Charles Murray, recipient of American Enterprise Institute’s highest honor, the Irving Kristol Award (let that sink in for a moment; that’s always-wrong Bill Kristol’s dad) and the author of Reagan-era racist agitprop The Bell Curve, which is probably the nastiest bit of writing since, oh, Josef Mengele looked into genetics, is upset that Azusa Pacific, an evangelical Xristian Xrazie College in California, has decided not to let him address the campus.
(It should be noted that Murray is not a professor anywhere, nor has he ever taught anywhere. His claim of scholarship is subject to debate, as are his fellow luminaries at Koch Brothers-funded AEI: former U.S. ambassador to the U.N. John Bolton, now an AEI senior fellow; former chairman of the National Endowment for the Humanities Lynne Cheney, a longtime AEI senior fellow; former House Speaker Newt Gingrich, now an AEI senior fellow; and former deputy secretary of defense Paul Wolfowitz, now an AEI visiting scholar.)
Murray writes an open letter at the American Enterprise Institute to express his dismay at being uninvited to address the students:
I was scheduled to speak to you tomorrow. I was going to talk about my new book, “The Curmudgeon’s Guide to Getting Ahead,” and was looking forward to it. But it has been “postponed.” Why? An email from your president, Jon Wallace, to my employer, the American Enterprise Institute (AEI), said “Given the lateness of the semester and the full record of Dr. Murray’s scholarship, I realized we needed more time to prepare for a visit and postponed Wednesday’s conversation.” This, about an appearance that has been planned for months. I also understand from another faculty member that he and the provost were afraid of “hurting our faculty and students of color.”
For a good reason, Chuckie. In your seminal work you state very clearly that the dusky people are, well, genetically, mentally inferior. I think that might make anyone a little concerned, Sparky. Do continue.
The task of the scholar is to present a case for his or her position based on evidence and logic. Another task of the scholar is to do so in a way that invites everybody into the discussion rather than demonize those who disagree. Try to find anything under my name that is not written in that spirit. Try to find even a paragraph that is written in anger, takes a cheap shot, or attacks women, African Americans, Latinos, Asians, or anyone else.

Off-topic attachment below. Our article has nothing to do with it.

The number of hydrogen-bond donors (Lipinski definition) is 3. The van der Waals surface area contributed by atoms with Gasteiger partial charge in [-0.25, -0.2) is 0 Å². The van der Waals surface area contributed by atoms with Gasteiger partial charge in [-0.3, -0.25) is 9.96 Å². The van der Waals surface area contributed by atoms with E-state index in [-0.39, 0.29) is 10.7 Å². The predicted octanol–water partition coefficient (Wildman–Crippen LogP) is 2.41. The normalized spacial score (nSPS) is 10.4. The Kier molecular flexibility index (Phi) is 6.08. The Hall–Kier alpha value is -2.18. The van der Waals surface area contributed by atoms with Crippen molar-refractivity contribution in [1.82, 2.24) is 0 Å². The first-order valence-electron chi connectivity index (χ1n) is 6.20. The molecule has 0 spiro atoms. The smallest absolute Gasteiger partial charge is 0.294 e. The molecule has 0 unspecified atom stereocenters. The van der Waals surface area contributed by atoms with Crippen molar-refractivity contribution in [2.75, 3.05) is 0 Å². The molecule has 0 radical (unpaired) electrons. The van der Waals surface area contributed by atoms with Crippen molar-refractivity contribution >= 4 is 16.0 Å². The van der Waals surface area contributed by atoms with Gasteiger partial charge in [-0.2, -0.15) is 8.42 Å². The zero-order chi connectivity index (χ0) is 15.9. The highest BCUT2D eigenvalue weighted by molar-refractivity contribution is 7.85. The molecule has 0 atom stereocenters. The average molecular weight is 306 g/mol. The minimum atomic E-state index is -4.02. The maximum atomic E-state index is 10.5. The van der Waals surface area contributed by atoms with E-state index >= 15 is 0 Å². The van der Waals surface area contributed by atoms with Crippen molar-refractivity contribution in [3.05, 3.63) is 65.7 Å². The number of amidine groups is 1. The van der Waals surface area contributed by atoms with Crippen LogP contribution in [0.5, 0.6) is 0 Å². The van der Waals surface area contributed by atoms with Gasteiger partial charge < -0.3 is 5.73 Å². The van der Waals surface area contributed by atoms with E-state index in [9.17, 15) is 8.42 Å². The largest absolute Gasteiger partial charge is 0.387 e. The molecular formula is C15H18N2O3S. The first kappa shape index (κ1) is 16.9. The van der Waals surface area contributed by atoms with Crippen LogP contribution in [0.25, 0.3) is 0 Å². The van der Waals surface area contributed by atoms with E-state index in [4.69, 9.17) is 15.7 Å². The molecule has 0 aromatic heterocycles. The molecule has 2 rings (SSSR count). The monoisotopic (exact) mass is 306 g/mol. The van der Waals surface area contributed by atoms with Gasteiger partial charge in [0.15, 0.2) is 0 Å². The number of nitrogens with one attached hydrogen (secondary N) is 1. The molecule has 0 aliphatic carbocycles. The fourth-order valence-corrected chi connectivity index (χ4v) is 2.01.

Um, actually, I think that the scholar studies a topic and reaches a conclusion that is supported by the evidence, and then writes about what he has learned, and backs it up. A scholar does not try to find evidence that only supports his given point of view: that is called advocacy, if not agitprop. When the only peer review you need is from the Imperial Wizard, I think you’ve left scholarship way behind.
I should state this very clearly: I have no idea if Murray is a racist; his work however is cited by racists and people who try to divide us against each other.
But there’s another way to decide whether you would have been safe in my hands if I had spoken at Azusa Pacific. Go to YouTube and search “Charles Murray.” You will get links to dozens of lectures, panel discussions, and television interviews. You can watch Q&A sessions in which I field questions from students like you, including extremely hostile ones. Watch even for a few minutes. Ask yourself if I insult them or lash out. If I do anything except take their questions seriously and answer them accordingly. Ask yourself if I’m anything more dangerous than an earnest and nerdy old guy.
Your behavior is not the same thing as your research. I’m sure you are as charming as the snake handing the apple to Eve.
(American Enterprise Institute — Full disclosure: much to my chagrin and shame, I have family members who work at AEI.)